Word Processor of the Gods (1984)

Rating:

I’LL HAVE WHAT HE’S HAVING

Main Cast: Bruce Davison

Director: Michael Gornick

I remember my first word processor.  I still have it, in fact.  I don’t use it anymore; haven’t for over 20 years.  In all that time I’ve gone through another word processor, a computer and 2 laptops.  Now I’m on my third laptop, but that word processor, a Brother, is in the closet in the comic room.  I can’t bring myself to get rid of it.

The laptop, the computer, the word processor, the typewriter is one of the most important tools to a writer.  Hell, a pen and paper.  Whatever it takes to get those stories down in words.  Stephen King’s story Word Processor of the Gods is a writer’s wet dream.

Originally from his collection SKELETON CREW and adapted in 1984 for the first season of Tales From the Darkside, Word Processor of the Gods is the story of Richard Hagstrom, a struggling writer who has just received a gift from his recently deceased nephew Jonathan. 

Richard’s brother has just died, taking with him his wife Belinda and son Jonathan, but before the accident, Jonathan–beloved by his uncle Richard–had been building a word processor for his dear uncle, from scratch.  A neighbor of the brother helps Richard bring it over and when he gets it set up in his basement study, the thing is ugly as anything.  The keyboard has been scavenged from half a dozen places while the monitor is housed in a big wooden box.  The CPU section looks like a flat metal cage with circuit boards and wires running everywhere, but no structure at all.

Richard has always dreamed of a word processor, insisting it increases a writer’s output by 50%.  But he could never afford one before.

He turns the thing on and gets to work.

Meanwhile his creep of a son, Seth, is upstairs blasting his guitar so loud Richard can’t concentrate.  And Richard’s own wife Lina is no help, she’s off making money at her job.  “I play bingo,” she tells the neighbor Mr. Nordhoff.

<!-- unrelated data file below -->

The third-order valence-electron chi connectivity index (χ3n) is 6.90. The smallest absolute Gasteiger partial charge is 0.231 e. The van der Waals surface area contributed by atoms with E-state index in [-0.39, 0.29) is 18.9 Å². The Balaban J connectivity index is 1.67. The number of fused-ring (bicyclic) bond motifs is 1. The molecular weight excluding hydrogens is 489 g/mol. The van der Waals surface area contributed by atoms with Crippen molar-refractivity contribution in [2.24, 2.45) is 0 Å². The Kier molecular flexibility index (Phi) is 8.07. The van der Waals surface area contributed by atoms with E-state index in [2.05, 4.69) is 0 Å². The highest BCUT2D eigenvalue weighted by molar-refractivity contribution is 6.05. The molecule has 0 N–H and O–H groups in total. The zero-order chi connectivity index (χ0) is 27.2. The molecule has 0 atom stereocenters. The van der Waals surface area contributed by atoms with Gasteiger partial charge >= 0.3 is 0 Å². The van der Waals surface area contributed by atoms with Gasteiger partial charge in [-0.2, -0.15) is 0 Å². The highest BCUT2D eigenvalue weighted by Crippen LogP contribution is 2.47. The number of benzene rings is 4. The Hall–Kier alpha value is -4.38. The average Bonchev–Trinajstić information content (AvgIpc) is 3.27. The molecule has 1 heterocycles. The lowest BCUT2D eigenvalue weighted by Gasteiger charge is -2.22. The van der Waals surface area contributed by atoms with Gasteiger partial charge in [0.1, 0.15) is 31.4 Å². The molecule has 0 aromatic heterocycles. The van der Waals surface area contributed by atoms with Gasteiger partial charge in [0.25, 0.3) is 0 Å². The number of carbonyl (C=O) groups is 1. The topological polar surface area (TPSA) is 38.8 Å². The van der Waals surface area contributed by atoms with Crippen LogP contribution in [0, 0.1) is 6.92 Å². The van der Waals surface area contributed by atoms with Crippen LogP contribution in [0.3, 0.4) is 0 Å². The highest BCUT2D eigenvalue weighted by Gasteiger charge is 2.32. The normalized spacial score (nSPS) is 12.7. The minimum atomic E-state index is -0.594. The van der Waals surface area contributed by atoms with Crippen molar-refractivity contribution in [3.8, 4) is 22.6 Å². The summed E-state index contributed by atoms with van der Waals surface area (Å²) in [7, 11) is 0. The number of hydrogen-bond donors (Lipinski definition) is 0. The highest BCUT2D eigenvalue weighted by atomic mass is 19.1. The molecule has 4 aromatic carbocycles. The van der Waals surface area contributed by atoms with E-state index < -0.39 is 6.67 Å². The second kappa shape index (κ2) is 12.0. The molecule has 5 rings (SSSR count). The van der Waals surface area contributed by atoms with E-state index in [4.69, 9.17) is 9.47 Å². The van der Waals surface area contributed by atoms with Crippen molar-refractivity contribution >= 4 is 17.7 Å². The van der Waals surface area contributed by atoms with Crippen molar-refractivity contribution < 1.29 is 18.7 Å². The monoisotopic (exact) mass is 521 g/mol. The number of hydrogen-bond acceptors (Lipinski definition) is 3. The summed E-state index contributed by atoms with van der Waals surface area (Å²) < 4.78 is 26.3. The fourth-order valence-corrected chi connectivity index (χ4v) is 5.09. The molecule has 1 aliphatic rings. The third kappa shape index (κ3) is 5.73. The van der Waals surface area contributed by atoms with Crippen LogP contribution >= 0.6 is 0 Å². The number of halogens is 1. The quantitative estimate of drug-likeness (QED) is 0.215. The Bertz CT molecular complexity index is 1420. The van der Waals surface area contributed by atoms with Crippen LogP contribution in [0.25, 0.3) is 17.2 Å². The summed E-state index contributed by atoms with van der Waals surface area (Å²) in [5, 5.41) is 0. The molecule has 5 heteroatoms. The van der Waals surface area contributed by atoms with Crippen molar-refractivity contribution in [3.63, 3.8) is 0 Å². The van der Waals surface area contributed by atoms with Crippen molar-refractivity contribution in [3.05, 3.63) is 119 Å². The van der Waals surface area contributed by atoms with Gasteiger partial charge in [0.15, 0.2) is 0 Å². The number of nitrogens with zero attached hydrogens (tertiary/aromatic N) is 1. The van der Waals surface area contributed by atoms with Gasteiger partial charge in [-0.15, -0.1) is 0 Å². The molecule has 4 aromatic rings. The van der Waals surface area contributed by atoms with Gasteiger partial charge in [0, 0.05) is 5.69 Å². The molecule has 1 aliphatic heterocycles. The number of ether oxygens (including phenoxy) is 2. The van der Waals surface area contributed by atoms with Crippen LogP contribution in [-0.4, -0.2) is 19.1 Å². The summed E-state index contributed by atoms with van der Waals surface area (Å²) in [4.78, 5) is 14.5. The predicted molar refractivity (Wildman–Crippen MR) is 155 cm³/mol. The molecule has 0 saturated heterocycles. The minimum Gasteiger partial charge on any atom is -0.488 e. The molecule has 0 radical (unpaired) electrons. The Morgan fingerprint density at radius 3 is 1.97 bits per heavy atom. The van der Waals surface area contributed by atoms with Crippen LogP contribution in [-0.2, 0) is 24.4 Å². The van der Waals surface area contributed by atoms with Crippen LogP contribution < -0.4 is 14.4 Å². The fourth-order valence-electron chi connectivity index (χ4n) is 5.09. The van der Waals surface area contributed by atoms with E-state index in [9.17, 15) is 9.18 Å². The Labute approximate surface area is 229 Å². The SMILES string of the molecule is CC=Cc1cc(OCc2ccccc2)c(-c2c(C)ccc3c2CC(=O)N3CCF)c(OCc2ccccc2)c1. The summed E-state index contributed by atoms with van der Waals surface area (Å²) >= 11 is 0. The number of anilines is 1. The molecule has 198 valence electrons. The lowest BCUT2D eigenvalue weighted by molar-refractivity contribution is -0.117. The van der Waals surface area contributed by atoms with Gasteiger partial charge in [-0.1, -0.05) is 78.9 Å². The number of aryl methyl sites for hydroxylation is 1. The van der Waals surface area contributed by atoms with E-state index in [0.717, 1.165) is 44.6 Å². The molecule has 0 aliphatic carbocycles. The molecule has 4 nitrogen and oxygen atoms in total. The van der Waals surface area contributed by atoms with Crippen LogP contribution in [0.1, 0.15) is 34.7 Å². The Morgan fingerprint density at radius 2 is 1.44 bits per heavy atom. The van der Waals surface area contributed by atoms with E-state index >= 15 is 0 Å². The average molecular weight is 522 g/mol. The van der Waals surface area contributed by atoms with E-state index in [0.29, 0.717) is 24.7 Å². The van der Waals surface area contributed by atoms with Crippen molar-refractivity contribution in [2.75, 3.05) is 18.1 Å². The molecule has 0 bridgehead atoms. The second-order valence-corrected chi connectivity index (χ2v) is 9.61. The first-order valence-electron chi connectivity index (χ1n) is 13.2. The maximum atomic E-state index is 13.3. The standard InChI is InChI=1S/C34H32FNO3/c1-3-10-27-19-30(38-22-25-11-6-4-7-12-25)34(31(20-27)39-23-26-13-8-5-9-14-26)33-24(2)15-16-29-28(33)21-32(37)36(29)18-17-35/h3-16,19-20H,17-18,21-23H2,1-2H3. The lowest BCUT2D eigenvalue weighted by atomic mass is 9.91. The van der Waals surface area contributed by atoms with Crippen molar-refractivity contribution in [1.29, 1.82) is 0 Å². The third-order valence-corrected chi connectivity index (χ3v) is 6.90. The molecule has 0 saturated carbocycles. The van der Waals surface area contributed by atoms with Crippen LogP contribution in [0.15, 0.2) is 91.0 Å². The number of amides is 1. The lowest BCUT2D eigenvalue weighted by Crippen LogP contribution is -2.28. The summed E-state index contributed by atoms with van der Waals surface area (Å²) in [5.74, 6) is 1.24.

Richard can’t concentrate, but he plows forth anyway, testing the word processor by typing a few random sentences.  One is about his wife’s picture on the bookcase.  He hits the DELETE button and glances over.  The picture is gone.  He types the sentence again and hits the EXECUTE button.  The picture has returned.

This is the kind of machine a writer could do some damage with.  He starts small, creating a bag of 12 Spanish doubloons.  The bag becomes a reality.  He then tries to give himself 20 best-selling novel ideas, but before he can hit EXECUTE, Seth’s guitar playing blows a fuse and the word processor dies.  So once the power is back on and the machine is running again, Richard decides on a different route.

He types his son’s name, then hits DELETE.  The noise is gone.  And so is everything else of Seth’s.

Michael McDowell (writer) and Michael Gornick (director) have done an excellent job adapting King’s original story.  The script is tight and well-paced, and you get an excellent sense of the love Richard had for his nephew–and his sister-in-law. 

Bruce Davison (WILLARD) as Richard fleshes out the parts the script can’t and creates a believable character we can sympathize with immediately.  Davison really is one of the unsung greats, probably because he has a tendency to be an incredible ham at times.  But in Word Processor of the Gods, he hits all the right notes.

I think this story best exemplifies all the things that are great in King’s stories.  There’s a great emotional element, a strong character we feel a connection to, and in a short dream-like sequence after deleting his son, Richard experiences a jarring moment of terror that, even 40 years later, is quite effective.

Even though Word Processor of the Gods may be one of the great unknown King adaptations, it really deserves more notice as a classic moment in speculative fiction on television.  Tales From the Darkside may have been cheap television, but it was quality stuff nonetheless.

King on Film

Carrie (1976)

‘Salem’s Lot (1979)

The Shining (1980)

Creepshow (1982)

Cujo (1983)

Disciples of the Crow (1983)

The Woman in the Room (1983)

The Dead Zone (1983)

Christine (1983)

Children of the Corn (1984)

Firestarter (1984)

The Dark Half (1993)

The Tommyknockers (1993)

Needful Things (1993)

The Stand (1994)

The Shawshank Redemption (1994)

Children of the Corn III: Urban Harvest (1995)

The Mangler (1995)

Dolores Claiborne (1995)

The Langoliers (1995)

Sometimes They Comes Back … Again (1996)

Children of the Corn IV: The Gathering (1996)

Thinner (1996)

The Shining (1997)

Ghosts (1997)

Chattery Teeth (1997)

The Revelations of ‘Becka Paulson (1997)

Trucks (1997)

The Night Flier (1997)

Chinga (1997)

Children of the Corn V: Fields of Terror (1998)

Gerald’s Game (2017)

1922 (2017)

The Stand (2021)

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